Larry Lem builds the Scimitar Speedbike
Scimitar Speedbike

Pictures and Text by Larry Lem

Plug Molds Fairing/Frame Canopy Paint WHPSC 2009

October 2008
The Scimitar is based on my lowracer position. This was to be a direct-view bike with a windshield in the nose and a pair of side windows. I copied a sideview picture of myself on my lowracer onto an Excel graph and spent a few weeks drawing the fairing shape around it. 

Nov 2008
To reduce the use of Bondo and to minimize the weight of the plug, I decided to make a hollow plywood structure. I plotted side and top views of the fairing onto plywood. I cut the "top view" piece in two. 
I attached 1.5" angle iron to support the plug and screwed everything together. I added bulkheads in the form of ellipses, but then cut them with flat sides so I could attach plywood more easily. The ellipses were based on a modified rectangle shape with rounded corners. I used Excel to proportion the shape of each bulkhead per the appropriate fairing height and width at each section. 
I "skinned" the bulkheads with plywood.
 I hot-glued some polystyrene foam at the front and rear, and covered the whole thing in 2-part expanding foam.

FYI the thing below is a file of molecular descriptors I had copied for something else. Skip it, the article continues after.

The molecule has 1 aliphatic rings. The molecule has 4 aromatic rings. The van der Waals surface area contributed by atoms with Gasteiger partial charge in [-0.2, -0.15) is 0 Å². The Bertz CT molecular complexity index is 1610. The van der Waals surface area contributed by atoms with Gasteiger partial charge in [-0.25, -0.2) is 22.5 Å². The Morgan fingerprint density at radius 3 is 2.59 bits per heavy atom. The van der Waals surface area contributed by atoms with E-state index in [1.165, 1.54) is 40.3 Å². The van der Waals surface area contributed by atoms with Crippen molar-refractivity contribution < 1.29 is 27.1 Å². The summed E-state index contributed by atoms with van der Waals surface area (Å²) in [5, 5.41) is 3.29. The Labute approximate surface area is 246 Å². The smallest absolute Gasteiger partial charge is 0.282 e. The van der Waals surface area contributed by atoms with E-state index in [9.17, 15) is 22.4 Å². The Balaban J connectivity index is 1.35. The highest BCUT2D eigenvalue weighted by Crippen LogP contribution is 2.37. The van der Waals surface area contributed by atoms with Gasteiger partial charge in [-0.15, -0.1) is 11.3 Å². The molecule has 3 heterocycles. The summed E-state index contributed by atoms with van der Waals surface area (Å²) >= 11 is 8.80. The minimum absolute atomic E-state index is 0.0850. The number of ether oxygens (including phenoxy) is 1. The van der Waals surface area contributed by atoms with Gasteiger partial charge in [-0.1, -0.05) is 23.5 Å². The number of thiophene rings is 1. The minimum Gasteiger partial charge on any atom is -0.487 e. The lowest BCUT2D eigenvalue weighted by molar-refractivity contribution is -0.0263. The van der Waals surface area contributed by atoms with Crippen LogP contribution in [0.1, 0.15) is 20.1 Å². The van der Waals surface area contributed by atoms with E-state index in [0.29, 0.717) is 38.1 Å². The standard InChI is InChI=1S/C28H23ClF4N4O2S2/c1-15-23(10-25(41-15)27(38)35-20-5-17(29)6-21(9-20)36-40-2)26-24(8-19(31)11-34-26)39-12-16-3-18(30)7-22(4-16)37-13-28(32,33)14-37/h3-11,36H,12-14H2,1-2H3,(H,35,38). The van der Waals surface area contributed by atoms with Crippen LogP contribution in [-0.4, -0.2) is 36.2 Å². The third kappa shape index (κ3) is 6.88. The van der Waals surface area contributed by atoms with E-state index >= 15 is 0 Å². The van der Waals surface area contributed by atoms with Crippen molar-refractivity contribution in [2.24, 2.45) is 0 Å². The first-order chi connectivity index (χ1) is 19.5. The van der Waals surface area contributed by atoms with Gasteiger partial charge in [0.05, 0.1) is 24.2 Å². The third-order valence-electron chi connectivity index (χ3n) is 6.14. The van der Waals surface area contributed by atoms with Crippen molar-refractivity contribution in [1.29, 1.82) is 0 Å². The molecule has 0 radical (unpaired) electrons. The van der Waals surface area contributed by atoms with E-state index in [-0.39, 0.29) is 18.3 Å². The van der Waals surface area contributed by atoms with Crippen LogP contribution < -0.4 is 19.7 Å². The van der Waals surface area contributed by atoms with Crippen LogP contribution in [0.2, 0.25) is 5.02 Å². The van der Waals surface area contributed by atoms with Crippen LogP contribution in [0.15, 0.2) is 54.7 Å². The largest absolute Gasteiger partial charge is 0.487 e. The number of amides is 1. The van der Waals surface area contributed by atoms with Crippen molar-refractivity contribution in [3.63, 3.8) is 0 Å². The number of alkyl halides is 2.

I hacksawed and sanded the foam until I hit the plywood corners. 
January 2009
As 2-part foam is not very stable (likes to shrink over time), I wrapped the plug in a couple of layers of fiberglass and epoxy. 
I then covered the plug in Bondo and spent 3 months adding Bondo, sanding Bondo, adding Bondo, sanding Bondo… I made a few female templates of plywood based on the Excel plots, but holding them to the plug and trying to exactly match the templates seemed to create more work than necessary. I mainly used the templates to ensure that I was making gross errors. 
March 2009
Satisfied with the main body shape (tired of applying and sanding Bondo), I decided to add the wheel fairing to the bottom. I bolted the plywood outline to the angle iron. 
April 2009
I built up the wheel fairing volume with more plywood and PVC pipe,
Then covered that in Bondo and shaped through the month of May 
I painted the plug with Interlux Epoxy Primecoat and basked in the beauty of the plug for at least a week 
May 2009
Plug top view 
Plug bottom view 
Plug front view 
Plug rear view 
For a nose windshield, I drew an outline on the plug, made a female mold of the nose, then a fiberglass part from the female mold and sent it to Carl Mueller at Windwrap Fairings.  
June 2009
Carl found an existing windshield model that contained a section that was very similar to the part I sent. Carl sent me the windshield and I was surprised at how well it matched. 
I spent another month modifying the plug nose to match Carl's windshield and took the opportunity to sand and fill some spots on the fairing. The plan was for Carl to make several more nose windshields. 
Next: Building the female molds  

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